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Tax Identity Theft Awareness Week in the US begins January 25. This national awareness campaign encourages Americans to take action to prevent criminals defrauding the government and delaying legitimate tax refunds to honest taxpayers. The big shift towards electronic filing of income tax returns in America over the last 10 years has enabled tax identity theft to thrive, a relatively easy way for criminals to steal money from the government.
The most common type of tax identity fraud is possible because income tax is deducted from employee paychecks at an estimated rate. Although the percentage that is withheld can be adjusted by the wage earner, many Americans use a default rate which results in overpayment of taxes. Thus there is a need to claim a refund from the Internal Revenue Service (IRS) at the end of the tax year (for most workers this the calendar year, with the filing of returns and refund requests beginning at some point in the following year, January 19 for 2016).
As soon as employers issue a form called W-2 to employees, showing the income earned and amount of taxes withheld, the employee can file a return and claim a refund if they overpaid. Unfortunately, employers have until January 31 to give employees these forms, giving scammers a window of up to 12 days to file a bogus return using the identity of a person who has not yet had a chance to file. But the window for fraud is actually much longer than that because employers don’t have to file W-2 information with the IRS until the end of March. In essence, the IRS just takes the taxpayer’s word for the W-2 numbers. Refunds for over-payment of taxes are sent out before the W-2 data is verified.
Crooks can thus submit fake reports of taxes paid above and beyond taxes owed, resulting in a refund due (and sent to the address or account the crook specified). If a scammer files using your identity (basically your Social Security number) you may not find out until you file your return, only to have the IRS reject it. This rejection can be fairly quick if you are filing electronically. If you file by mail and there is already a fraudulent return on file, any refund you were expecting to receive will fail to appear. Eventually you will get a letter from the IRS telling you about the situation. Later in this article I discuss how to deal with these situations and hopefully prevent them, but first let’s look at the size and scope of the monster we’re dealing with here.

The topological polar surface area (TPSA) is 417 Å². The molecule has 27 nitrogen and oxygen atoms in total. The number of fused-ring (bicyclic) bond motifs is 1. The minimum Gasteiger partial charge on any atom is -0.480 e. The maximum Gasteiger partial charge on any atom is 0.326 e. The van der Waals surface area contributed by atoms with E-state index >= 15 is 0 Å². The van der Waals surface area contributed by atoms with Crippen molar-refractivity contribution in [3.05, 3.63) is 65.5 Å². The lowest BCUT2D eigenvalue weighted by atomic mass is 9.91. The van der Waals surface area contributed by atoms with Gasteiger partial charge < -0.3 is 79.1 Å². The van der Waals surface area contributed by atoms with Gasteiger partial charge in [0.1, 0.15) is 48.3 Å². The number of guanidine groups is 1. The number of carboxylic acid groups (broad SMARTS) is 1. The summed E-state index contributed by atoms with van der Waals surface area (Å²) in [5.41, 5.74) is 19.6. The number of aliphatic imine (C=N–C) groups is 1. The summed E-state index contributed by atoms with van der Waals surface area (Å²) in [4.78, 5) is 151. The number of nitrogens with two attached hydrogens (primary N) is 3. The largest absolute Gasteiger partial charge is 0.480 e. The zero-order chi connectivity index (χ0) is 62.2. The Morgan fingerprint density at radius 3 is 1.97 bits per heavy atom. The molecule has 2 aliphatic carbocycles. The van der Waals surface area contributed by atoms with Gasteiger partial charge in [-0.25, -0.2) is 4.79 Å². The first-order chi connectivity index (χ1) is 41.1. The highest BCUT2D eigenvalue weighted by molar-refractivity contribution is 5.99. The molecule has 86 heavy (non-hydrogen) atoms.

To say that tax identity fraud is rampant in America would be an understatement. In 2013, crooks took $5.3 billion from the US Treasury through tax ID fraud. The IRS publishes a dossier of tax ID fraud cases it prosecuted in 2015, listing details of the fraud committed. It makes for pretty depressing reading despite the fact that, on the bright side, many criminals were convicted. Sadly, convictions are not a strong enough deterrent for some people. While the main target has been the federal income tax refund, last year saw an increase in this type of crime targeting state tax authorities (many US states have their own income tax, in addition to the federal tax).“To say that tax identity fraud is rampant in America would be an understatement.”
You can get a good sense of the scale and nature of tax identity fraud from this 60 Minutes segment, available as a transcript (plus video in some regions of the planet). To get the perpetrator’s perspective, consider this statement from Corey Williams, who was a legitimate tax preparer until his boss turned him on to the scam (before he was arrested and sentenced to 40 months in prison, Mr. Williams had raked in millions of dollars in fraudulent refund payments):